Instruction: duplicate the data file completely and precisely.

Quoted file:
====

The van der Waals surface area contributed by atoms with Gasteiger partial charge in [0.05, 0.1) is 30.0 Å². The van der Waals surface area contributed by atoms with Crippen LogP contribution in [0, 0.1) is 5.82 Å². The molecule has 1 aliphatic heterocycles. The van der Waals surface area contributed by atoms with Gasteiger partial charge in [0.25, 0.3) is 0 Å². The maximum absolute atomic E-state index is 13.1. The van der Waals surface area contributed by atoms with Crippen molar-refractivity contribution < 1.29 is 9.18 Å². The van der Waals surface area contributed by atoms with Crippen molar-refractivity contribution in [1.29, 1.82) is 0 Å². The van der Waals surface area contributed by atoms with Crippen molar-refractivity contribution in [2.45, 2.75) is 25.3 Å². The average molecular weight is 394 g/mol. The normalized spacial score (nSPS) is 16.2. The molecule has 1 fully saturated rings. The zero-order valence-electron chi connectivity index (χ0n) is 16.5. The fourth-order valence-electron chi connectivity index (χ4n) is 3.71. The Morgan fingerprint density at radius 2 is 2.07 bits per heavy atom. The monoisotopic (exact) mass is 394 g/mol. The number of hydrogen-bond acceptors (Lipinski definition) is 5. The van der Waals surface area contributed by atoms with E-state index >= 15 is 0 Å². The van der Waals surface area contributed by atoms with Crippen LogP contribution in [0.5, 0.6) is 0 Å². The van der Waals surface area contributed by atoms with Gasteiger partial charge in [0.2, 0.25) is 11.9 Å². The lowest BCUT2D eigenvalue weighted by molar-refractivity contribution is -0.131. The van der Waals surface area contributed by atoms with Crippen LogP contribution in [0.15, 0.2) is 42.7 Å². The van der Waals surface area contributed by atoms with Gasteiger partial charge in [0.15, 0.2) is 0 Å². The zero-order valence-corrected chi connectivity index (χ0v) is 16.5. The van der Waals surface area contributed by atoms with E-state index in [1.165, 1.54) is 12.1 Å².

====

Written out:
The van der Waals surface area contributed by atoms with Gasteiger partial charge in [0.05, 0.1) is 30.0 Å². The van der Waals surface area contributed by atoms with Crippen LogP contribution in [0, 0.1) is 5.82 Å². The molecule has 1 aliphatic heterocycles. The van der Waals surface area contributed by atoms with Gasteiger partial charge in [0.25, 0.3) is 0 Å². The maximum absolute atomic E-state index is 13.1. The van der Waals surface area contributed by atoms with Crippen molar-refractivity contribution < 1.29 is 9.18 Å². The van der Waals surface area contributed by atoms with Crippen molar-refractivity contribution in [1.29, 1.82) is 0 Å². The van der Waals surface area contributed by atoms with Crippen molar-refractivity contribution in [2.45, 2.75) is 25.3 Å². The average molecular weight is 394 g/mol. The normalized spacial score (nSPS) is 16.2. The molecule has 1 fully saturated rings. The zero-order valence-electron chi connectivity index (χ0n) is 16.5. The fourth-order valence-electron chi connectivity index (χ4n) is 3.71. The Morgan fingerprint density at radius 2 is 2.07 bits per heavy atom. The monoisotopic (exact) mass is 394 g/mol. The number of hydrogen-bond acceptors (Lipinski definition) is 5. The van der Waals surface area contributed by atoms with E-state index >= 15 is 0 Å². The van der Waals surface area contributed by atoms with Crippen LogP contribution in [0.5, 0.6) is 0 Å². The van der Waals surface area contributed by atoms with Gasteiger partial charge in [0.2, 0.25) is 11.9 Å². The lowest BCUT2D eigenvalue weighted by molar-refractivity contribution is -0.131. The van der Waals surface area contributed by atoms with Crippen LogP contribution in [0.15, 0.2) is 42.7 Å². The van der Waals surface area contributed by atoms with Gasteiger partial charge in [0.15, 0.2) is 0 Å². The zero-order valence-corrected chi connectivity index (χ0v) is 16.5. The van der Waals surface area contributed by atoms with E-state index in [1.165, 1.54) is 12.1 Å².